The Proposed Exclusion Amount to the Death of the Stretch IRA Complicates Planning.
This post is the eighth in a series about the Death of the Stretch IRA. If you’re a new visitor to my blog, this post might not make much sense to you unless you back up and read the preceding posts related this one. Those posts spell out the details of the proposed legislation that will cost your family a lot of money. This post discusses the proposed exclusion amount to the Death of the Stretch IRA legislation and explains how it will be applied to each IRA owner.
When I wrote my book, The Ultimate Retirement and Estate Plan for Your Million-Dollar IRA, I accurately predicted most of what the Senate Finance Committee is proposing to make law. The one point that I did not predict, though, was that each IRA owner would be permitted to exclude a portion of their retirement plans from the Death of the Stretch IRA legislation. I don’t know if it was the Committee’s attempt to make the legislation seem not as bad as it is, but it certainly makes things more complicated for individuals who are trying to design an effective estate plan. So I want to explain how the exclusion amount works.
The Exclusion Amount Applies to All Retirement Accounts
The whole idea behind the exclusion is that a certain portion of your IRAs and retirement plans would be protected from the Death of the Stretch IRA legislation. Most people would think, “That’s great! I’m going to apply my exclusion to my Roth IRA so that my beneficiaries can continue to enjoy the tax-free growth for the rest of their lifetimes.” Well, that’s not how the exclusion amount works. It has to be prorated between all of your retirement accounts. Let’s say that you die with $2 million in retirement plans – $1.5 million in your 401(k), $400,000 in a Roth IRA, and $100,000 in a Traditional IRA. Here’s how the exclusion amount would work. Your 401(k) accounts are 75 percent of your retirement plans, so 75 percent of the exclusion amount (or $337,500) of that would apply to that account. Your Roth IRA accounts are 20 percent, so 20 percent of the exclusion amount (or $90,000) would apply to that account. Your Traditional IRA accounts are 5 percent of your retirement plans, so 5 percent of the exclusion amount (or $22,500) would apply to it. The bottom line is that the exclusion amount has to be applied to all of your retirement accounts, both Traditional and Roth.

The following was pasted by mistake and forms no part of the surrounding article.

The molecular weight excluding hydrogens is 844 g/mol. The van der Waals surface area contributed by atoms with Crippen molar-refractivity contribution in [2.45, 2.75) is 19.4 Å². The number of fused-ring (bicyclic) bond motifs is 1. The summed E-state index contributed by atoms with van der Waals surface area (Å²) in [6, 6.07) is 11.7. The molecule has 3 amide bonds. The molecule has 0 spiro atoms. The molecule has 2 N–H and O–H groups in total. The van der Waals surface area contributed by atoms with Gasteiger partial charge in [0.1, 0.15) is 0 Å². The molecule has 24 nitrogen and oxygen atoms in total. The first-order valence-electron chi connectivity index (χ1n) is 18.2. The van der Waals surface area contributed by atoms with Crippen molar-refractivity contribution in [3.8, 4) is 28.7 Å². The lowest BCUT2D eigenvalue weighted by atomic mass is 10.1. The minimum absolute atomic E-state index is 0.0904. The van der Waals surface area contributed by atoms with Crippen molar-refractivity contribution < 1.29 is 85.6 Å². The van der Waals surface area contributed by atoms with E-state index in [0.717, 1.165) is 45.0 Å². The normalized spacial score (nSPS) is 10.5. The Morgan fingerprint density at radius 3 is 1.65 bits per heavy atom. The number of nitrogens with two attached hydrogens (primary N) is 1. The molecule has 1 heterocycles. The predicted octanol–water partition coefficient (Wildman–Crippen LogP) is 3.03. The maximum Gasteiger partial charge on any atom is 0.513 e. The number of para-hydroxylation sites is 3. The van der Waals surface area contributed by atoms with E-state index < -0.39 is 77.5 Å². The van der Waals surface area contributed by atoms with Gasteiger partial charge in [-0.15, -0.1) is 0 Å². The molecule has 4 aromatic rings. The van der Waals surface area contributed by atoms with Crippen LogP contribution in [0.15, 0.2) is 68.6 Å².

The Exclusion Amount Applies to All Non-Exempt Beneficiaries
I’m going to emphasize one subtle but very important point about the Death of the Stretch IRA and your beneficiaries. The legislation did provide that some beneficiaries are completely exempt from the new tax rules. For most of you, the most important exempt beneficiary is your spouse. You can leave $10 million in retirement plans to your spouse (although I’d prefer that you’d add disclaimer provisions for your children!), and he/she can still stretch them over the rest of his/her life. Disabled and chronically ill beneficiaries are exempt, as are minor children. Charities and charitable trusts are also considered exempt beneficiaries. Now that you know who is considered an exempt beneficiary, I want to talk about the beneficiaries who aren’t exempt. For most of you, it’s your adult children. If you have adult children who aren’t disabled or chronically ill, and you name them as beneficiaries on your retirement plans, the exclusion also has to be prorated between them. You may have preferred to leave the amount that was excluded from your Roth account – in the above example, $90,000 – to the child who would receive the most tax benefit from it, but that’s not how the exclusion amount works. If you have two children and they are named as equal beneficiaries, then each will receive (and can continue to stretch) 50 percent of the excluded amount– or $45,000. Both children would also receive $155,000 from the Roth that can’t be stretched, and the account would have to be withdrawn within five years. Granted, qualified withdrawals from Roth accounts aren’t taxed, but the greater cost is that the bulk of their Roth inheritance will no longer be permitted to grow tax-free.
Planning Opportunities Created by the Exclusion Amount
Oddly enough, there are certain planning opportunities created by the exclusion amount that is proposed in the Death of the Stretch IRA legislation. If you have a beneficiary who is exempt, then you should remember how the exclusion works. Suppose that you die with retirement plans that are worth $500,000 and you left 10 percent (or $50,000) to charity and the remainder to your child. In that case, none of your retirement plans would be subject to the Death of the Stretch IRA rules. That’s because the charity is an exempt beneficiary, so the $50,000 it received is exempt from the rules. And the remaining $450,000 that went to your child is within the permitted exclusion amount, so her inheritance can be stretched over her lifetime.
I predict that the proposed exclusion amount will create headaches for financial advisors across the country. Just imagine the chaos! Where your beneficiary might have inherited one IRA, now they’ll inherit two – and each will be subject to a different set of rules. How can they call this “simplified”?
Please stop back soon for my next post on this important legislation!
For more information on this topic, please visit our Death of the Stretch IRA resource.
P.S. Did you miss a video blog post? Here are the past video blog posts in this video series.